Librarians Help – Tech Games

I’m going to make an exception to my never during work time blogging rule, because they’re asking us to use our blog to reflect on our experience with the Tech Games.

So far, I’ve learned a little bit new, but not a lot.

Some of the most valuable ones can’t be done from a work computer, and I think that policy really needs to change for us to respond better to the needs of library patrons.

But the library is trying! I do love it that the library I work for is trying to get staff to do several technological activities as “Tech Games.” My big wish? That they were talking about new tools we could use at work like Pinterest or the new Riffle. Or even Goodreads, which completely relates to libraries.

And I do hope that librarians feel responsible to be tech-savvy. I love this post about apps that a fellow member of ALSC’s Children and Technology Committee put up at Little eLit. Here’s a mini-manifesto she included:

She and I agreed that the long-term studies that will support the inclusion of digital media in literacy programming for kids is at least a decade off. Does that mean that we AREN’T going to begin to develop best practices around using this new format with kids? NO! Tablet technology is pervasive and parents are using it anyway. Abstinence-only education doesn’t work. Telling parents that they shouldn’t use technology with their less-than-five-year old child is not an acceptable course of action for professionals who pride themselves on evaluating, curating and recommending high quality media for children.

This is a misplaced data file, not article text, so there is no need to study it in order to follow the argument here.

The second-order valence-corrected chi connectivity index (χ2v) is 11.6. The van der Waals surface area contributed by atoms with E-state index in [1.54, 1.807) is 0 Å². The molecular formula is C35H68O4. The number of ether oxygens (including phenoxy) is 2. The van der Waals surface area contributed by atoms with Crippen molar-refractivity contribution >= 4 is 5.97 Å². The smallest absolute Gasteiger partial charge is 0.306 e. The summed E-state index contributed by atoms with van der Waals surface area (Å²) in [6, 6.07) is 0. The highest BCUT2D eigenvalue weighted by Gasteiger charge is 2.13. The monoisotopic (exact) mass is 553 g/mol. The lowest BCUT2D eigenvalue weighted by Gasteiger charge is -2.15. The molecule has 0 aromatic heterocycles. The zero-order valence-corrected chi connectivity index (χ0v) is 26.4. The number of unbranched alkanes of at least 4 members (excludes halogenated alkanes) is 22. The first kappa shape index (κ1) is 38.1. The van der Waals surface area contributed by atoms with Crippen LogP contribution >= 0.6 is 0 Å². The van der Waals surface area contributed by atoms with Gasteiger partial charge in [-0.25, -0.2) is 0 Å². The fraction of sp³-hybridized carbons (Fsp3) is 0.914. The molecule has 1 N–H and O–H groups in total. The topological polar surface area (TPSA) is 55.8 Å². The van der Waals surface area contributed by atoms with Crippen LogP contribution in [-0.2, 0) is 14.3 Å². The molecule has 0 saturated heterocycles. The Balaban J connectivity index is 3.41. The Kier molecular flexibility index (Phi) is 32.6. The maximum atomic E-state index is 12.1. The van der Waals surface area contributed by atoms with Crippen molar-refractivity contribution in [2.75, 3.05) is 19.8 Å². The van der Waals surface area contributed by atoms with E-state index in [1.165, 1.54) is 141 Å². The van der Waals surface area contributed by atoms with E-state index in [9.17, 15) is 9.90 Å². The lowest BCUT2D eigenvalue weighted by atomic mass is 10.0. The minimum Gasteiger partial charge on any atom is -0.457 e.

When people think about where to get quality recommendations of media for children, I hope they will think of librarians, whether they are looking for books or movies or apps.

Today I was weeding out ratty copies in the children’s area, and I heard a mom trying to find a book her daughter would read. I cautiously asked if she’d like some help, and found out she loved Harry Potter and other magical series. When I mentioned the Mysterious Benedict Society, she said she’d read them all many times, so I asked if she knew about the prequel (which I’d just spotted on the New shelves). She hadn’t, and I think I won her confidence with that book, because she went away with a Robin McKinley book, a Diane Duane, and a Philip Reeve book as well. I made sure she wouldn’t feel bad if she didn’t like the first book — then she’d know not to read on. But if she did like the first book, this was another series that would keep her busy for awhile.

So, yeah, I’m afraid no matter how much I assert that I’d like to be an expert with Apps, I still get all happy and excited when I help a kid find Books. But things like the Tech Games help me learn how to find sources of good recommendations. What Librarians ARE good at is looking things up.

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